Better than you?

In an email newsletter for pastors there was a link to a short note from a woman who has been a high-profile Christian. She announced that her marriage of 27 years was ending in divorce. Jen and Brandon are sweet people, sharing ministry, adopting kids, doing cool things for the Kingdom. They were featured in a popular TV program on HGTV a few years ago. They invited us to watch them remodel an old farmhouse for their family. Bev and I laughed along with that show, sharing their joy. So, the news of the divorce left me deflated, wondering how that happened, and tempted to look for some hidden character flaw in them. It’s so easy to distance myself from the suffering, failure, and pain of other Christians by convincing myself, “I’m better than you!”  But, I’m not!

Christians deal with human frailty and sin with two responses that are held in tension – 
we must be full of love that always seeks to help and heal, and,
we must pursue God with our whole heart at the same time.

When we fall short of God’s plan for us (sin) we must never excuse our behavior saying: “Well, I’m only human.” That is true enough but God gives us life and the power of the Spirit to grow in grace. Yet, in the same breath, we must resist the lure of perfectionism that inevitably leads to hypocrisy and self-loathing.

Jesus, on seeing the external perfectionism of some of the religious leaders of His time, pointed out the truth about them: “How terrible it will be for you teachers of religious law and you Pharisees. Hypocrites! You are so careful to clean the outside of the cup and the dish, but inside you are filthy—full of greed and self-indulgence! Blind Pharisees! First wash the inside of the cup, and then the outside will become clean, too. “How terrible it will be for you teachers of religious law and you Pharisees. Hypocrites! You are like whitewashed tombs—beautiful on the outside but filled on the inside with dead people’s bones and all sorts of impurity.” (Matthew 23:25-27, NLT)  Was Jesus suggesting that they should abandon their pursuit of lives that pleased God? Not at all.  But, He wanted them (and us) to know that it starts with the heart.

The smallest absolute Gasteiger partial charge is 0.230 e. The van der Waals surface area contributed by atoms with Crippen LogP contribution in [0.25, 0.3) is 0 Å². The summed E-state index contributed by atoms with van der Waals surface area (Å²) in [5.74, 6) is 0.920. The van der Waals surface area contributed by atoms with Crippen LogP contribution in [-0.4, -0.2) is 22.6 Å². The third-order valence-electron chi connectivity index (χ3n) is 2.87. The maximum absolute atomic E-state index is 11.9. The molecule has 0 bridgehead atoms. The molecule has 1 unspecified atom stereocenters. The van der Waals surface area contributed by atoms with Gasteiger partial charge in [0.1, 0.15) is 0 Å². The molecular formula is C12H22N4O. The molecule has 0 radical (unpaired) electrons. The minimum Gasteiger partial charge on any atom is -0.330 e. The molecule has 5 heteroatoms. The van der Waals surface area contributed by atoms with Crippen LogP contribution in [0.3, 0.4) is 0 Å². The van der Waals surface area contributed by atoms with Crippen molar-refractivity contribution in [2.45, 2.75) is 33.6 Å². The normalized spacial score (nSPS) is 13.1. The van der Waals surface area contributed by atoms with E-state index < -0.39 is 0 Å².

He cautions us about becoming God’s moral police but remaining ignorant of our own issues. And why worry about a speck in your friend’s eye when you have a log in your own? How can you think of saying, ‘Let me help you get rid of that speck in your eye,’ when you can’t see past the log in your own eye? Hypocrite! First get rid of the log from your own eye; then perhaps you will see well enough to deal with the speck in your friend’s eye.” (Matthew 7:3-5, NLT)

At the same time, it is an awful error of tolerance, a failure of genuine love, if we excuse all sin, remaining silent about the wrong choices of our friends and family. When we see them speeding toward a cliff, heading for hurt and/or destruction, the most loving thing to do is to engage, to warn, to invite to change. And yet, we must never do so from the heights of self-righteousness that implies ‘I’m so much better than you nothing like this could ever happen in my life.’  Fact is apart from God’s grace and kindness, none of us has even a faint hope of pleasing the Lord.